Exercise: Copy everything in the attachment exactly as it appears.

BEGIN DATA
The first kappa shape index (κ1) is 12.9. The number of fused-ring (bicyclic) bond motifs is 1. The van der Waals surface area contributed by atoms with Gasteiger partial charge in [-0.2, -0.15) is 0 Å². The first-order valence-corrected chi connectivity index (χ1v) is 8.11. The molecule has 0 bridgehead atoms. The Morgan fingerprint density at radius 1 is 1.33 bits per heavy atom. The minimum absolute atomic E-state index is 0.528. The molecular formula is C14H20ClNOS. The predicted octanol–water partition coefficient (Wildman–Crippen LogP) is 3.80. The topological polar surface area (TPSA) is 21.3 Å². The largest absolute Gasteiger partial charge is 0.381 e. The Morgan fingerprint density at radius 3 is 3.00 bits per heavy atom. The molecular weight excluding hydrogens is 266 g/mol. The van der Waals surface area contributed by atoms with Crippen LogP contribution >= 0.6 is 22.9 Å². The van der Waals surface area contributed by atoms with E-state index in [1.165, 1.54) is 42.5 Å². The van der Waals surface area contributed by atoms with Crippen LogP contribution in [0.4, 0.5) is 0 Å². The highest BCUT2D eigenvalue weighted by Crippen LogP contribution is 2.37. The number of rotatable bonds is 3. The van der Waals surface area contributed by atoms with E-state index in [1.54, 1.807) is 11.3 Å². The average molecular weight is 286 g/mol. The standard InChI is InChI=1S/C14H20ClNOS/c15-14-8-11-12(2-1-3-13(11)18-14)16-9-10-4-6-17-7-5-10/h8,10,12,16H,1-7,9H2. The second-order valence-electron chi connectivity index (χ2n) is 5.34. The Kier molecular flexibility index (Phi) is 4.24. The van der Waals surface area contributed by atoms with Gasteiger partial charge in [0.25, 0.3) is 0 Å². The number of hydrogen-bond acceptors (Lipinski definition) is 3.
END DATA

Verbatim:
The first kappa shape index (κ1) is 12.9. The number of fused-ring (bicyclic) bond motifs is 1. The van der Waals surface area contributed by atoms with Gasteiger partial charge in [-0.2, -0.15) is 0 Å². The first-order valence-corrected chi connectivity index (χ1v) is 8.11. The molecule has 0 bridgehead atoms. The Morgan fingerprint density at radius 1 is 1.33 bits per heavy atom. The minimum absolute atomic E-state index is 0.528. The molecular formula is C14H20ClNOS. The predicted octanol–water partition coefficient (Wildman–Crippen LogP) is 3.80. The topological polar surface area (TPSA) is 21.3 Å². The largest absolute Gasteiger partial charge is 0.381 e. The Morgan fingerprint density at radius 3 is 3.00 bits per heavy atom. The molecular weight excluding hydrogens is 266 g/mol. The van der Waals surface area contributed by atoms with Crippen LogP contribution >= 0.6 is 22.9 Å². The van der Waals surface area contributed by atoms with E-state index in [1.165, 1.54) is 42.5 Å². The van der Waals surface area contributed by atoms with Crippen LogP contribution in [0.4, 0.5) is 0 Å². The highest BCUT2D eigenvalue weighted by Crippen LogP contribution is 2.37. The number of rotatable bonds is 3. The van der Waals surface area contributed by atoms with E-state index in [1.54, 1.807) is 11.3 Å². The average molecular weight is 286 g/mol. The standard InChI is InChI=1S/C14H20ClNOS/c15-14-8-11-12(2-1-3-13(11)18-14)16-9-10-4-6-17-7-5-10/h8,10,12,16H,1-7,9H2. The second-order valence-electron chi connectivity index (χ2n) is 5.34. The Kier molecular flexibility index (Phi) is 4.24. The van der Waals surface area contributed by atoms with Gasteiger partial charge in [0.25, 0.3) is 0 Å². The number of hydrogen-bond acceptors (Lipinski definition) is 3.